Raising the Next Generation of Young Leaders

“You are just a kid” are words young people normally hear from older generations in the not-so-distant past. These words have been a cause of lots of depression, insecurities, attitude problems, and even rebellion. And then social media and modern technology stepped in and took over.

The problem is that the older generations needed more time to catch up on the speed of the rising technology. And speed is always what young people want! And because they are the perfect recipient of this transition, the tables have turned suddenly. You could relate to being a child simply trying to learn how to use the remote control. It was the older people who would teach that “Channel 3” is the go-to channel to watch “VHS” and play “Family Computer.”

The Younger Generations

But now, it is a normal site to see a 10-year-old teaching a self-made businessman in his 50s how to watch movies on Netflix. Moreover, you may grow up in a generation where kids play in the streets. At the same time, the working class meets each other at breakfast-lunch cafes to talk about business or to simply relax over the aroma of a sumptuous taste of a full European breakfast.

Nowadays, try to go around. And anyone will find that on a silly twist of events, old men and women are now in the parks and playing with their dogs. In contrast, young people are now in the coffee shops using Wi-Fi. On a more serious note, not only are the young people taking over the coffee shops. They are also taking over the world.

There are still many teenagers who are considered lazy and self-centered and making bad decisions.  Coincidentally, adults could also be described as lazy, self-centered, and bad-decision makers—something modern society may find more unacceptable.

People Making a Change

There are people in history who have embarked on a more mature journey. And they did it even when they were only teenagers. Something that most adults can only hope to achieve in their whole life. They push, they shove, they challenge, and they want to rock the boat and move the status quo.

Some notable names are Joan of Arc, who led the French Army to war at 13. At 15, Louis Braille created a system for blind people like him to read and write using dots. Barbara Johns is a 16-year-old activist. She started a student strike demanding equality on campuses. In the Philippines, Emilio Jacinto was just a teenager. He became one of the leaders of a revolution against Spanish occupation.

In the modern era, Yousafzai, Malala fought for women’s rights to education at 18. This led her country’s lawmakers to pass a law about it. Easton LaChappelle was the first 17-year old to work for the NASA Robonaut Team. This was after he created a well-functioning robotic hand using Lego pieces and some wires. Henry, Mary sent poor girls to school by creating and selling headbands.   The list goes on. But their impact has shaken the earth and turned lives around for good. This changed their lives and the lives they have touched. Now, the term “just a kid” is something that should be said with respect and encouragement. Believing that young people can change the world.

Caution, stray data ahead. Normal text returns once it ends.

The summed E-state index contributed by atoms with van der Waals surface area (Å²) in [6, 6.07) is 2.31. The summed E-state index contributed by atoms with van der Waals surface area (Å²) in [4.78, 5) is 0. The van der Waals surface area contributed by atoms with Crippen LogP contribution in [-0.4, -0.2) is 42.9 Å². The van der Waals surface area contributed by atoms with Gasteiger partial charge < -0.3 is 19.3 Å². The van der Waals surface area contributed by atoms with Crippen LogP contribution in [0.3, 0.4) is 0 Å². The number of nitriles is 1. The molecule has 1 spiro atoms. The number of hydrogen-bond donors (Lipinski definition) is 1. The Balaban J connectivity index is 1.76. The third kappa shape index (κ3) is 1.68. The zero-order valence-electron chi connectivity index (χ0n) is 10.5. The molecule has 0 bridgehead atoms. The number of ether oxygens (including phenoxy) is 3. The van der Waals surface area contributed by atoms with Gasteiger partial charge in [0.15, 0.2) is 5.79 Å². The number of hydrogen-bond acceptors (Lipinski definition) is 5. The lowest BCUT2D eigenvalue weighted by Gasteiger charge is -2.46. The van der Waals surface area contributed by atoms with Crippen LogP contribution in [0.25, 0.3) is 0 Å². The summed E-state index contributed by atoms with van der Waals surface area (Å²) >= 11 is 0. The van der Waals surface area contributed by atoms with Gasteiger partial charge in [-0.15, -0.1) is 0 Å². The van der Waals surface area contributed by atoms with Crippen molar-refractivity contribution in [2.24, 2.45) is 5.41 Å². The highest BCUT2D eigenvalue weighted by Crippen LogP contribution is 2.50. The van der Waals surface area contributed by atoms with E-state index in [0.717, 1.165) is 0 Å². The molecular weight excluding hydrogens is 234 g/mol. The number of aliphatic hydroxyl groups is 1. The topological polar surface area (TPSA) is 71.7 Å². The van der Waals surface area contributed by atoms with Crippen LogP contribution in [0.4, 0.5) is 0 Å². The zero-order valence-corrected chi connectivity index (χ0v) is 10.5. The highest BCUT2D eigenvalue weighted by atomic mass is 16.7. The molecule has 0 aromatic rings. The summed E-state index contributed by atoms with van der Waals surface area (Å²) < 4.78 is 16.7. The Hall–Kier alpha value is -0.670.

So here are three ways to raise the next world changers:

young man and his mentor

1. Influence Them

Gone are the days when you could just tell a young person to follow you. Due to many sources of information and pop culture, it may take more than that. It takes more than words to make a young person follow. It requires being an influence.   And being a good influence requires kindness, gentleness, and showing them that they can trust you. If you do that, they will follow whatever you say. And even when you are long dead and gone, they will still do what you influenced them to do.

2. Capture Their Hearts

This is something pop culture has successfully done. One of the better examples is Korean pop (K-pop). Most of their young followers may not understand their language. But they became larger than life. One of the reasons is they are everywhere.   You see them all around social media and billboards. You also see them in products like shirts and soda cans. You get to watch their music video. And listen to them on the radio and music streaming apps. They are everywhere.

This makes our presence in our childrens’ lives essential. We need to understand that we have a competition and that it is a battle of presence. We need to be there when our children need us. Let us not pass our responsibilities to the media. Our children need us. We need to be larger than life for them.

3. Lead by Example

Young people today have mastered selective listening. With many options available in social media, they have learned the power of choice. And our words will fall on selective listening ears if they do not see us doing what we tell them to do.

We can’t tell them to pray if they do not see us praying. They will not value your family if they do not see mom and dad do it first. They will not try to do their best if they do not see we are doing the same.

It takes the mother eagle for the eaglet to fly—the same way it takes us parents for our children to soar. We have the opportunity to influence them, capture their hearts, and lead them. Let’s make it a good one. It is for a better future.

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